BOSTON – At 6-foot-2 with a lean body and long, gangly arms, Oliver Blum looks like a goalkeeper.

Since winning a state championship with the Greely boys’ soccer team in 2007, his career has been a process: He transferred after a year at Providence College, endured his first losing record in 2010, then played with a painful hip injury in 2011.

Not everything on Blum’s soccer resume is perfect, but Blum is finally getting a chance to show the talent and athleticism that caught the attention of college coaches when he was a high school senior.

Now a senior at Northeastern University, Blum is a key component for a team that’s off to a 3-1 start. Blum helped the Huskies win their first three games of the season but received a red card in the first half Sunday against Michigan, and his replacement gave up three goals in a 4-1 loss.

Still, things seem to be on track for Blum.

He played with a hip injury all last fall. A slightly torn labrum caused him to feel pain in his groin whenever he tried to kick the ball. He was scheduled for surgery before the 2011 season even started, but decided to play through the pain with the help of a few Cortisone shots.

In November, after the season ended, Blum had surgery in which doctors ground down a bone in his hips and fixed the labrum. He’s not 100 percent pain-free, but he’s good enough.

Blum played 110 minutes in Northeastern’s season opener, picking up a 2-1 win over Providence. The next game, he played the second half and both overtimes in a 1-0 win over Marist. Then he made five saves to shut out Harvard.

“Ollie just keeps getting better,” Northeastern defender Ambry Moss said. “When he’s playing well, he just makes the whole team better.”

Getting to this point as been a long process for Blum.

At Greely, he was the team captain, a Class A champion and the Maine Gatorade player of the year.

“He made some plays I haven’t seen made before. Or since, really,” Greely Coach Mike Andreasen said.

Blum went to Providence in 2008, but he never played a minute for the Friars. During the summers, he played with the Portland Phoenix of the Premier Development League, but he was behind goalie Matt Lampson on the depth chart. Lampson is now on the roster of the Columbus Crew in Major League Soccer.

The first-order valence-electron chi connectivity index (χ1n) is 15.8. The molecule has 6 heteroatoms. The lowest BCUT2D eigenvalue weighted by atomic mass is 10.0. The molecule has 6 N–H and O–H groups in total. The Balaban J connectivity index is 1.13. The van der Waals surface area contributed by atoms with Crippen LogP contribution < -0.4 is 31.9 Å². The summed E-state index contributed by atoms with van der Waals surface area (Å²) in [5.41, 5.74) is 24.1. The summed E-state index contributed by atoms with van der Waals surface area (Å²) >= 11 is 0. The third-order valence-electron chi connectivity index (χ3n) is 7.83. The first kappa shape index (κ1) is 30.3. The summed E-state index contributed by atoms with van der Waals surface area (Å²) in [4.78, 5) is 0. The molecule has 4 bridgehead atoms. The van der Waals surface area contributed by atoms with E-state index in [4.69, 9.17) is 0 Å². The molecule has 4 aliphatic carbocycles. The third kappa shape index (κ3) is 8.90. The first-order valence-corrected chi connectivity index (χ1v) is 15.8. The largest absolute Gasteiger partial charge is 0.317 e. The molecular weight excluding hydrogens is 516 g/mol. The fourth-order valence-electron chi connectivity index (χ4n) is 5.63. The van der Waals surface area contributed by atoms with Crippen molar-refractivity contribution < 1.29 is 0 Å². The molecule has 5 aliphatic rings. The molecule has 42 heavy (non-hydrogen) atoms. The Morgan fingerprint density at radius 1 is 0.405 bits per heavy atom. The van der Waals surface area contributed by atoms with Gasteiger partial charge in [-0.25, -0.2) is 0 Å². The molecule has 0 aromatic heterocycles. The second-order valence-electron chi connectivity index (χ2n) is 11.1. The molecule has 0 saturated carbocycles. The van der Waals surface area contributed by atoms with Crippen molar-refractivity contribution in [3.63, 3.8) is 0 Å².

Needing a change, Blum looked back to a familiar face from Maine. Northeastern Coach Brian Ainscough was the Bowdoin men’s coach when Blum was in middle school. He also coached Blum on a club team in the summer. Ainscough was happy to get Blum to Boston.

“If you drew a picture of a goalkeeper, it looks like Ollie,” Ainscough said. “He’s long and skinny in the torso. He’s got long arms and he’s very astute.”

Blum relies on his athleticism. He just hasn’t had much of a chance to show his full potential. Until now.

Blum needs a good year to put himself on the professional soccer radar.

“I enjoy soccer way too much to give it up too easily,” Blum said. “Any chance I get, I’ll take. It would be a dream come true to play soccer. I can see myself shuffling off to work in a suit, but I don’t see that anytime soon.

“I’ll travel. I’ll learn a new language, if that’s what I have to do.”

Andreasen chuckled when asked if Blum would continue playing after college. No, he won’t start in the English Premier League. But Andreasen could envision Blum on an MLS training roster. Heck, Blum would probably show up at Fitzpatrick Stadium on a Sunday afternoon to play for free. Whatever keeps him in the game.

“Obviously, if you’re on the training roster, you’re not making much cash,” Andreasen said. “If it meant playing soccer, he’d be OK with that.

“I don’t see Ollie in a business suit, going to Wall Street.”